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 Study Group on Folk Musical Instruments


Gunnar Ternhag

15th Meeting: Falun 2002

In almost Mediterranean summer-warmth the study group on folk musical instruments held its 15th meeting in Falun, Sweden August 14-18, 2002. It was the second time for the oldest STG of the council to meet in Sweden – first time was in 1969, when Ernst Emsheimer and Erich Stockmann were the arrangers. Three of the participants attended 33 years later, namely Birthe Traerup, Julijan Strajnar and Ola Kai Ledang!

The 15th meeting was carried out through the invitation of The Centre for Swedish Folk music and Jazz Research and the Swedish Committee of the ICTM. It took place in the beautiful Dalarna´s Museum, more exactly in its well-equipped theatre. Local arrangers were Dan Lundberg, director of the centre above, and Gunnar Ternhag, acting professor in musicology at Åbo akademi university in Turku, Finland. The meeting was honoured by the presence of Krister Malm, the president of the ICTM.

The meeting in Falun had a sad opening, as the chairman of the group, Andreas Michel, was obliged to announce that the beloved colleague and the vice chairman of the STG Linda Kiyo Fujie-Baumann died in May 7, 2002. The participants of the meeting assembled around her memory during a silent minute.

24 persons took part in the meeting – 18 papers were presented under following topics: 

1. Interaction between instrument makers and musicians
2. The introduction of new instruments from historical or contemporary perspectives
3. Nordic folk music instruments in contexts within or outside the Nordic region

The first topic was chosen by Bjørn Aksdal, Laleh Joshani, Irena Miholić, Bo Nyberg, Katrin Lengwinat de Briceño and Rūta Žarskienė. Aksdal spoke about an outstanding maker of Norwegian hardanger-violins, Erik J. Helland, in fact the man who developed the instrument into its present form. Joshani´s paper dealt with an instrument-maker with a similar importance, Hoanes Abkarian (Yahia), who is regarded as the creator of the today´s Persian tar. Miholić presented two Croatian artists that are professional instrument-players and instrument-makers in one person. Two makers of single- and two-row accordions in the Swedish province Dalarna were in the focus of Nyberg´s papers. Lengwinat de Briceño described an innovative Venezuelan maker of Cajón Peruano and his instruments. And Žarskienė, finally, related how the making and playing of multi-pipes whistles (skudučiai) in Lithuania have changed from being female instruments to male ones.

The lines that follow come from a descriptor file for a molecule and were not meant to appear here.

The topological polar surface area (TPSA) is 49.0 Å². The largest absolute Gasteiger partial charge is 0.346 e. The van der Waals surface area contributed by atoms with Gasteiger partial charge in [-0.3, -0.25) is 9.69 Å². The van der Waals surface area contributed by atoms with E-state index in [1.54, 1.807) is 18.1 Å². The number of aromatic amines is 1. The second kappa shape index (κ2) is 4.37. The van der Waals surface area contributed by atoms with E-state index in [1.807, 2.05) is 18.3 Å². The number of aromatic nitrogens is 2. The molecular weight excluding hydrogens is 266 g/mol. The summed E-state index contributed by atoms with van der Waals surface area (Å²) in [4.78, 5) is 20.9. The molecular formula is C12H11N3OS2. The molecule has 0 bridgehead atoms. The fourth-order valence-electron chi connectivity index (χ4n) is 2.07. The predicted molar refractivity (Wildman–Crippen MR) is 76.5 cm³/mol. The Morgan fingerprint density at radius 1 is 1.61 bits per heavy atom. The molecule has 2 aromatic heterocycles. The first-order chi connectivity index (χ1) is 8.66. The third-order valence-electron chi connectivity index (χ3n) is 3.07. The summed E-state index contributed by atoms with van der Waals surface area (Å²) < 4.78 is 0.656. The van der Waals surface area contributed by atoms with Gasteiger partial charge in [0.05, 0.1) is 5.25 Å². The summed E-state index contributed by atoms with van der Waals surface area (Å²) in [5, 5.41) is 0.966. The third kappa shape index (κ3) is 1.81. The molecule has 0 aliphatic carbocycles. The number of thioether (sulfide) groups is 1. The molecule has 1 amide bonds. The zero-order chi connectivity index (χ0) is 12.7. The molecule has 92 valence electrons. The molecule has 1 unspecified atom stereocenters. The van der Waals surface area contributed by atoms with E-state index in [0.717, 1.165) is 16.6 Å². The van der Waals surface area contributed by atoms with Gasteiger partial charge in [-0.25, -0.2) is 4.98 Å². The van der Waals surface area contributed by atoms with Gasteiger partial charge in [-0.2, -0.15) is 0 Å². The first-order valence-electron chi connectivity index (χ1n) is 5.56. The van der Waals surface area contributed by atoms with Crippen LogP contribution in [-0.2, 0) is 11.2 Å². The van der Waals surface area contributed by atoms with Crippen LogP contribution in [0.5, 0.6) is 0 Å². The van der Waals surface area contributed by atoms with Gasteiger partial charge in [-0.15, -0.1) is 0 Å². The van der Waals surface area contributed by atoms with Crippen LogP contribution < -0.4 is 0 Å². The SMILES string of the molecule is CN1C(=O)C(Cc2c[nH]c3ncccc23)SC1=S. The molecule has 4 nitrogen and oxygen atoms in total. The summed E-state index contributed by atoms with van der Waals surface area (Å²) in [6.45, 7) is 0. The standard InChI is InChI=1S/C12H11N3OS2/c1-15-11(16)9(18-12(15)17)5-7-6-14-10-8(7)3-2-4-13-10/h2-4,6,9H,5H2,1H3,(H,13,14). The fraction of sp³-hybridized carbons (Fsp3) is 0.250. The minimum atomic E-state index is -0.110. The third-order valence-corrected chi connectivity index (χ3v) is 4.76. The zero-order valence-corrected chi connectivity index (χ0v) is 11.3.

Timo Leisiö, Marianne Bröcker, Rinko Fujita, Geoffrey Matsiko, Tamila Djani-Zade, Igor Cvetko, Temkehet Teffera, Gisa Jähnichen and Auste Nakiene had their papers within the second topic. Leisiö presented reflections concerning the prehistoric roots of the Celtic lyre and the North-Germanic harp. Bröcker had reconstructed the background of the well-known Parisian musette, its sound and stylistic features, in which both accordions and bagpipes are involved. The Japanese taishôgoto, a five-stringed, plucked instrument, took up Fujita´s paper, when she spoke about the construction and the context of this very popular innovation from the beginning of the 20th century. Matsiko reported from the situation for traditional instruments in Uganda. According to him, there is a need for careful modernisation, otherwise electronic instruments will totally dominate the scenes. Mainly on the basis of iconographical sources Djani-Zade related the history of Turkic lutes, especially the qopuz-i ozan. An innovative maker of wooden lurs in Slovenia was presented by Cvetko. Teffera described an Ethiopian side-blown flute, embilta, primarily its cultural context and the playing technique in embilta-ensembles. The fascinating story of how the Madeirian rajão, a guitar-instrument, became a widespread symbol of Hawaii was told by Jähnichen. The use of Lithuanian traditional instruments in composed music during the 80s and 90s was subject in Nakiene´s paper.

The third topic had engaged Hållbus Totte Mattsson, Ola Kai Ledang and Per-Ulf Allmo. Mattsson had investigated the introduction of plucked instrument in Swedish folk music, which happened as late as in the 1980s. With his own craftsmanship as a starting-point (“applied organology”) Ledang presented observations concerning the lur from Norwegian Viking age and the string-instrument langeleik. Allmo´s paper dealt with the question of the origin of the Swedish nyckelharpa.

Apart from the scientific sessions the formal program contained some social interludes – an excursion to the House of Folk music in nearby Rättvik, a concert with a trio that played modernised folk music on old instruments and the customary conference-dinner, where several of the participants performed with or without instruments. In one of the evening sessions there were presented videos, among them a remarkable one about a fieldwork in Albania in 1959 by Ernst Emsheimer, Felix Hoerburger and Birthe Traerup – the video was produced by the latter.

In the closing session the participants decided that Andreas Michel and Gunnar Ternhag both should be chairmen for the group. Next meeting is planned to take place in Croatia.

15th Meeting: Papers

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